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MVVM, SwiftUI, Async/Await, and Combine: The Ultimate API Call Dream Team 🚀

Updated: Mar 25, 2023

Welcome, future SwiftUI geniuses! Today, we’re going to explore the magical world of MVVM, SwiftUI, Async/Await, and Combine to create a stunning and efficient API call.


It’s like a superhero team-up, where each one has its unique power to make our lives easier. So buckle up, and let’s dive into the fun with some light humor, and of course, a great learning experience! 😄





The MVVM Dream Team: Model, View, ViewModel 🏅


If you’re new to the world of iOS development, you might not know what MVVM (Model-View-ViewModel) is. Think of it as a fantastic trio, much like Harry, Ron, and Hermione, where each one plays a specific role to make the magic happen.

  • Model: It’s the data part of the app. In our case, it will be the data received from the API call.

  • View: It’s what the user sees and interacts with. SwiftUI, you beauty! 😍

  • ViewModel: It’s the bridge between the Model and the View. The mastermind behind the scenes.


SwiftUI: The Rising Star ⭐


SwiftUI, Apple’s declarative UI framework, has taken the iOS world by storm. It’s like your favorite TV show that gets better with every season. Let’s use this rising star to create a simple View to display the data fetched from our API.

import SwiftUI

struct ContentView: View {
    @StateObject private var viewModel = ContentViewModel()

    var body: some View {
        VStack {
            if let data = viewModel.data {
                Text(data.title)
                    .font(.largeTitle)
            } else {
                ProgressView("Loading data…")
            }
        }
        .task {
            await viewModel.fetchData()
        }
    }
}

Here, we create a ContentView with a @StateObject that initializes our ContentViewModel. Depending on whether we have data or not, we either display the data or show a loading indicator. The .task modifier is where the real magic happens: it triggers our API call when the view appears.







Async/Await: The Magic Wand ✨


Async/Await is the new shiny toy in the Swift world. It makes working with asynchronous code easier than ever. It’s like a spell that can turn complex callback hells into simple, linear code. Let’s add this spell to our ViewModel.

import Combine
import Foundation

struct DataType: Codable {
    let id: Int
    let userId: Int
    let title: String
    let body: String
}

class ContentViewModel: ObservableObject {
    @Published var data: DataType?

    private var cancellable: AnyCancellable?

    func fetchData() async {
        do {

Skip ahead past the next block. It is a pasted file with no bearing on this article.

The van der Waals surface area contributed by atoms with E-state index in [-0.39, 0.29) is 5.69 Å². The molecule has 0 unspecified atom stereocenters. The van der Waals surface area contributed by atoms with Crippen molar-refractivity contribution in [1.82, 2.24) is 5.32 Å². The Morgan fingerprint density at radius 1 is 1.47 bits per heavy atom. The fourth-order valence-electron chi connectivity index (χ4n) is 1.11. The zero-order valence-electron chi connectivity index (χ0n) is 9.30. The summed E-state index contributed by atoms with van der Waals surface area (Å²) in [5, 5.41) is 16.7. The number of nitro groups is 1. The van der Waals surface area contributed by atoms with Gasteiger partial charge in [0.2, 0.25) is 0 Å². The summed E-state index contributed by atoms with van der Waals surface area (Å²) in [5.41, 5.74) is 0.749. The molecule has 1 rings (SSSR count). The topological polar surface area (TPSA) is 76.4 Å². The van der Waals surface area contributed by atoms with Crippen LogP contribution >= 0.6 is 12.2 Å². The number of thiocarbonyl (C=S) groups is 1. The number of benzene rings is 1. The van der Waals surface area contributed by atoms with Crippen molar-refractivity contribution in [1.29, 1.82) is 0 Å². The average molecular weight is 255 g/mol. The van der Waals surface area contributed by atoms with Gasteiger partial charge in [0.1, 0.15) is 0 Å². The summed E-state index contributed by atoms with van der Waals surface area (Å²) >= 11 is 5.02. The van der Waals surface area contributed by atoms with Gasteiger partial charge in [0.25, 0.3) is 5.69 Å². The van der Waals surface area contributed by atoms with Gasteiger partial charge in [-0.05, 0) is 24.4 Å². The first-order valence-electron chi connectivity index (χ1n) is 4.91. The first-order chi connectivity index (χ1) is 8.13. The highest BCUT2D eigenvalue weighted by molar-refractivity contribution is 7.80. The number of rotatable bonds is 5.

let url = URL(string: "https://jsonplaceholder.typicode.com/posts/1")!
            let (data, _) = try await URLSession.shared.data(from: url)
            let decodedData = try JSONDecoder().decode(DataType.self, from: data)
            DispatchQueue.main.async {
                self.data = decodedData
            }
        } catch {
            print("Error fetching data: \(error)")
        }
    }
}

We define an async fetchData function that performs our API call. We use URLSession.shared.data(from:), which now supports async/await, making our code cleaner than a Nimbus 2000.


If successful, we decode the data and update our @Published property : @Published var data: DataType?




Combine: The Unstoppable Force 🌪️


Combine allows us to chain, transform, and react to asynchronous events easily. We’ll use it to create a publisher that fetches and decodes our data.

First, let’s import Combine:

import Combine

Now, we’ll modify our fetchData function to use Combine. We'll create a dataTaskPublisher(for:) that automatically decodes our data using the decode operator. Lastly, we'll use sink to handle the result and update our @Publishedproperty.

func fetchData() {
    guard let url = URL(string: "https://jsonplaceholder.typicode.com/posts/1") else {
        print("Invalid URL")
        return
    }

    cancellable = URLSession.shared.dataTaskPublisher(for: url)
        .map(\.data)
        .decode(type: DataType.self, decoder: JSONDecoder())
        .receive(on: DispatchQueue.main)
        .sink { completion in
            switch completion {
            case .failure(let error):
                print("Error fetching data: \(error)")
            case .finished:
                print("Data fetched successfully")
            }
        } receiveValue: { data in
            self.data = data
        }
}

And with that, we’ve successfully integrated Combine into our ViewModel! 🎉


In Conclusion: The Dream Team in Action 🌟


We’ve successfully built a SwiftUI app using MVVM, SwiftUI, Async/Await, and Combine to make an efficient and clean API call. It’s like we’ve assembled a dream team of programming concepts that work seamlessly together, making our code more readable, maintainable, and enjoyable to write.

So, give yourself a pat on the back, and go ahead, spread the word about this ultimate combination. Together, let’s create more fantastic apps and have some fun along the way! 🚀

Happy coding! 😄

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